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Tuesday, September 4, 2012

Preserving and celebrating your authentic self

This life journey that we travel is such an interesting path.  We all start with our own roadmap that is unique to each of us and we have the ability to make changes in that roadmap as we learn and discover who we are and where we want to go.  There are so many opportunities that present themselves to each of us every day and the choices we make and the way we think shape who we are.  I have always thought if everyone was just like me what a terribly boring place the earth would be.  It is the richness in diversity of thought that truly makes each of us different from one another.  Throughout my life journey there are certain aspects of myself that have not changed and that is the core of my being.  That core of my being represents who I really am and is the foundation for my authentic self.  As I have grown older and embraced all the experiences that life has placed before me, I have learned to appreciate the unexpected detours in my roadmap.  These detours have always caught me off guard and have been some of life's most challenging moments.  As I ponder those challenging life moments I realize it is these unexpected detours that have given me opportunities to discover my authentic self.  Without life's challenges how would we really know who we are and what we are made of?

From the time I was in my 20's, which was the 1970's, I have pondered the wisdom that stereotypes are a bad thing.  When I consider stereotypes I do believe that making statements that categorize people can be damaging in the context that this is who they are rather than a component of a whole.  Stereotypes is the brain's method of creating categories in order to organize an otherwise chaotic volume of information.  Many people are drawn to groups, because that creates a sense of belonging.  The critical function of support groups cannot be denied, but that too is about a category, a sense of belonging, and could be labeled a stereotype.  So maybe the connotation that the word stereotype evokes suggests a narrow-minded point of view.  Gaining an understanding of all the components that make up the whole that is you is valuable throughout your life journey and in becoming your authentic self.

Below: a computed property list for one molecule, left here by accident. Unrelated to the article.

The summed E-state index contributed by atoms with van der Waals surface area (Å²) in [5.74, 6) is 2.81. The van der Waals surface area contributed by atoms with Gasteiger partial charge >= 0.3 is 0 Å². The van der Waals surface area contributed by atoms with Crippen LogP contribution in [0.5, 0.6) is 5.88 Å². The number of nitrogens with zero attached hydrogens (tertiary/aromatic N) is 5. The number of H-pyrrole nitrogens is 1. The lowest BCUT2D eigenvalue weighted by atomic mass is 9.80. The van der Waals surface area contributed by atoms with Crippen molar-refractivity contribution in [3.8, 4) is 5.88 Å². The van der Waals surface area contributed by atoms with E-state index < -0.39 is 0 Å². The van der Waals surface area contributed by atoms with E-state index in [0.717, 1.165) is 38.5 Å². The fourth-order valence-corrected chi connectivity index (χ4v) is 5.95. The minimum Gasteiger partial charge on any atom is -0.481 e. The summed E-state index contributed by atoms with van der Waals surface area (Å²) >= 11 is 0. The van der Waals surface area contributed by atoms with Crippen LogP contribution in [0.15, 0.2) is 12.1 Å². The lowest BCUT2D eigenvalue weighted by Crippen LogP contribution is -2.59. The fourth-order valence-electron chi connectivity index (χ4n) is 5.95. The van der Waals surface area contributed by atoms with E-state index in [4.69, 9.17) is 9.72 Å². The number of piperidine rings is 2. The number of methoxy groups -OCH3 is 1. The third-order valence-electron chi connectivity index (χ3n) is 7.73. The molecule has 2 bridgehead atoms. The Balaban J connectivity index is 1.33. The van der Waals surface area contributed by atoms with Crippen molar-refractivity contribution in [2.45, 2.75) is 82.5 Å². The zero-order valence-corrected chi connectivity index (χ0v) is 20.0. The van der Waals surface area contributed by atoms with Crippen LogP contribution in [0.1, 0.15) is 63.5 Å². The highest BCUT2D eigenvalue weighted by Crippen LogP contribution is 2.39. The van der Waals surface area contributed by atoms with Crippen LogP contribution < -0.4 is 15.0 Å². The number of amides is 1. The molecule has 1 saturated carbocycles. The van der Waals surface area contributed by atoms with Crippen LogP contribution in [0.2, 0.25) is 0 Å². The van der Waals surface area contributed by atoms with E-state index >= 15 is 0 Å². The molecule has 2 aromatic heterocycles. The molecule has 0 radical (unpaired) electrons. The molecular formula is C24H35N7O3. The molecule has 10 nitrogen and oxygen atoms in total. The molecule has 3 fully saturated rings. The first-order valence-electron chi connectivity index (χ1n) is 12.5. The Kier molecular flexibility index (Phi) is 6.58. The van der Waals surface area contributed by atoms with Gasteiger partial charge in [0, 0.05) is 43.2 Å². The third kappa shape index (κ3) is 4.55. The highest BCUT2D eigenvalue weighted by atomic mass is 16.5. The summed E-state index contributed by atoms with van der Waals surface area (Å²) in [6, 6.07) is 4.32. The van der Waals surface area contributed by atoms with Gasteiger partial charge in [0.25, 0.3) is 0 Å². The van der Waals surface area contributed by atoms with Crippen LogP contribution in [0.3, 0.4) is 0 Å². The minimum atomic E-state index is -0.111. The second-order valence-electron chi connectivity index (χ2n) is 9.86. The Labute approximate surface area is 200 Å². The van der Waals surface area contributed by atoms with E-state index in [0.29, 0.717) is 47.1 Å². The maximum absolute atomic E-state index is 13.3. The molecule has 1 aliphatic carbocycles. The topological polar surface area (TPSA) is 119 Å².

Throughout my life I can recall encounters with people that have thought  I should change who I am.  As we learn and evaluate who we are we may choose to strive toward integrating characteristics that we admire.  Depending on the magnitude of that endeavor we have varying levels of success.  There are times when we may not have much success at all, because we may be attempting to unknowingly change the very core that is the foundation for our authentic self.  One of my characteristics that I have attempted to change throughout my entire life and have been completely unsuccessful is the intense and passionate reactions that I have to life circumstances and experiences.  I have been acquainted with others that are cool, calm, collected and even-tempered about everything around them and I have longed to emulate these people.  This has not worked out for me at all.  The constant bombardment of the energies and auras around me have interfered with my sense of calm.  This bombardment only stokes the fire of my emotions and results in passionate responses.  I am able to curtail my responses for the time being, but the need for an outlet of the excessive energy I absorb throughout a day can result in meltdowns if I don't carefully channel that energy.  I am still working at how to channel this absorbed energy that bounces around inside me like an incessant game of pinball.